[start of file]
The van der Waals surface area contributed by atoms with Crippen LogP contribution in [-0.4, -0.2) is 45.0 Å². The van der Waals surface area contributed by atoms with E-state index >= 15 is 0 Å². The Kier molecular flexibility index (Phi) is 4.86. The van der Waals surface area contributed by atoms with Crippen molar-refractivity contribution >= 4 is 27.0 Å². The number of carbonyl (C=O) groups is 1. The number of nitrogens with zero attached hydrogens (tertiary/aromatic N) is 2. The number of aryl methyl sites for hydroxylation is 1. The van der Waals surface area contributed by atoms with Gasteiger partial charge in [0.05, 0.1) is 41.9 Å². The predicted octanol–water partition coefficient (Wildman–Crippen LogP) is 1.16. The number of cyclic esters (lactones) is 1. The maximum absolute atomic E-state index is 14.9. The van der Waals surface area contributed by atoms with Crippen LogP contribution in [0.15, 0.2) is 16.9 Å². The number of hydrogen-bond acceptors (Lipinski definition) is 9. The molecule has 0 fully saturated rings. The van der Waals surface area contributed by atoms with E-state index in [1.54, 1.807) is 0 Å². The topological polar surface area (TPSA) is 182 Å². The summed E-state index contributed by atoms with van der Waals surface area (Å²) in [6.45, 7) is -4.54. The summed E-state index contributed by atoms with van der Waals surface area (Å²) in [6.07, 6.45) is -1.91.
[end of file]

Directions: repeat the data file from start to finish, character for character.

The van der Waals surface area contributed by atoms with Crippen LogP contribution in [-0.4, -0.2) is 45.0 Å². The van der Waals surface area contributed by atoms with E-state index >= 15 is 0 Å². The Kier molecular flexibility index (Phi) is 4.86. The van der Waals surface area contributed by atoms with Crippen molar-refractivity contribution >= 4 is 27.0 Å². The number of carbonyl (C=O) groups is 1. The number of nitrogens with zero attached hydrogens (tertiary/aromatic N) is 2. The number of aryl methyl sites for hydroxylation is 1. The van der Waals surface area contributed by atoms with Gasteiger partial charge in [0.05, 0.1) is 41.9 Å². The predicted octanol–water partition coefficient (Wildman–Crippen LogP) is 1.16. The number of cyclic esters (lactones) is 1. The maximum absolute atomic E-state index is 14.9. The van der Waals surface area contributed by atoms with Crippen LogP contribution in [0.15, 0.2) is 16.9 Å². The number of hydrogen-bond acceptors (Lipinski definition) is 9. The molecule has 0 fully saturated rings. The van der Waals surface area contributed by atoms with E-state index in [1.54, 1.807) is 0 Å². The topological polar surface area (TPSA) is 182 Å². The summed E-state index contributed by atoms with van der Waals surface area (Å²) in [6.45, 7) is -4.54. The summed E-state index contributed by atoms with van der Waals surface area (Å²) in [6.07, 6.45) is -1.91.